WITH less than 50 days to put together a show for Singapore's first National Day Parade (NDP) in 1966, some participants were feeling the pressure to come up with a worthy performance.
Mr Shamsudin Shadan, 80, the parade's regimental sergeant major, had to select and train army personnel for the guard of honour and ensure they knew their drills to perfection to reflect the Republic's growing military strength.
He recalled: "The training sessions were intensive and lasted four hours each time."
Mr Shamsudin and four other participants of the momentous day have shared their memories for the third episode of the National Heritage Board's documentary series A Nation Remembers.
It will air on the board's YouTube channel and website in August.
They tell of how a sense of despair and despondency was in the air as the young nation struggled to gain footing after its expulsion from Malaysia.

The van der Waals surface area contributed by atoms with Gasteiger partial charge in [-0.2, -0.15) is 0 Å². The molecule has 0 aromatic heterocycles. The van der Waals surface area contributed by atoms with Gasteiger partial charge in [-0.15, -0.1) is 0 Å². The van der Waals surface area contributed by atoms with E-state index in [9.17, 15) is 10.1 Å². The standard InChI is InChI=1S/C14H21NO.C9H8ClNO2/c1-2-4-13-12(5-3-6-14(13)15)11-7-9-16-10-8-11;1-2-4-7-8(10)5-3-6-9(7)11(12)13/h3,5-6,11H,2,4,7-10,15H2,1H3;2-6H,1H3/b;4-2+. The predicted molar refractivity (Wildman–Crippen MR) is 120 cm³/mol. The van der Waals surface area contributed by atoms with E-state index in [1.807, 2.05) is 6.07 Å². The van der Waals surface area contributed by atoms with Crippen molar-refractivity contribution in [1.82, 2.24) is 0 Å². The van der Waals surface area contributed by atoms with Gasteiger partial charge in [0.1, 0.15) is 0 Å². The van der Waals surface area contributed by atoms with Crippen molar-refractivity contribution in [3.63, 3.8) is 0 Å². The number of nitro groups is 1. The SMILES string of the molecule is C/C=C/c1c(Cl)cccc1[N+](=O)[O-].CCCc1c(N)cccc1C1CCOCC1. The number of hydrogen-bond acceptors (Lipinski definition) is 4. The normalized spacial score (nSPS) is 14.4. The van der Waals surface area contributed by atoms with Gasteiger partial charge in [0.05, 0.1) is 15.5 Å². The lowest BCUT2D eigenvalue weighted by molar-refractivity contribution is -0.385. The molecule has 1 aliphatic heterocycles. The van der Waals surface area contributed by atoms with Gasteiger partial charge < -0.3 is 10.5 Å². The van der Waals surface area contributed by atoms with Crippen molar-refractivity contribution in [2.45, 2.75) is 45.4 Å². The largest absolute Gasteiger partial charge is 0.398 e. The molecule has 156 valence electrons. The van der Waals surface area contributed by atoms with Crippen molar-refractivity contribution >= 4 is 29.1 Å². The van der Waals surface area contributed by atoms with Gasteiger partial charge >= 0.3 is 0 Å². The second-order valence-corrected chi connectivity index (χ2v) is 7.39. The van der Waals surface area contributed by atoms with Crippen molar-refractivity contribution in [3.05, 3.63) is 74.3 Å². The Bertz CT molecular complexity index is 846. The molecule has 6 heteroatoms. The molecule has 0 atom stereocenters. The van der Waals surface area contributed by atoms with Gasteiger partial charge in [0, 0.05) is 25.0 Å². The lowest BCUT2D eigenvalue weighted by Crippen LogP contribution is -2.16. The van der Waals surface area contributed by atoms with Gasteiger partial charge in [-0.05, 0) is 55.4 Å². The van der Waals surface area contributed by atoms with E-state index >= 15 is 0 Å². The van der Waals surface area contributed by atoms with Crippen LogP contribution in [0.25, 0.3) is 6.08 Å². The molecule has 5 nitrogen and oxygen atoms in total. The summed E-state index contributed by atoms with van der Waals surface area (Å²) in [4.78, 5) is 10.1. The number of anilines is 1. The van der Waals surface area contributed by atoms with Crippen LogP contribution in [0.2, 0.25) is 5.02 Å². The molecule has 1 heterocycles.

The series seeks to document important milestones in the island's post-independence history through personal accounts. The fourth and final episodewill be filmed later this month.
"We hope to capture the experience of the generation who lived through Singapore's nation-building years," said the board's director of heritage institutions, Mr Alvin Tan.
Mr Swee Boon Chai, 67, who marched as a Safti officer cadet alongside 23,000 other participants, said the parade helped to foster a sense of social cohesion.
The contingents, led by the guard of honour formed by the 1st Battalion Singapore Infantry Regiment, marched from the Padang to Chinatown and Tanjong Pagar, where they were greeted by a 350,000-strong crowd.
A retired lieutenant-colonel, Mr Swee added: "We showed citizens that Singapore had military strength of its own and that we were ready for any eventuality. The crowds in return cheered and clapped and our hearts swelled with pride."
Mr Lau Kee Siong, 66, a retired colonel who watched the parade on TV, said: "Many of us were surprised and impressed that Singapore had so many armed soldiers." He recalled the solid crunching of soldiers' metal studded boots. "Crunch, crunch, crunch. It's a rhythm I remember until this day because it evoked a clear sense of patriotism."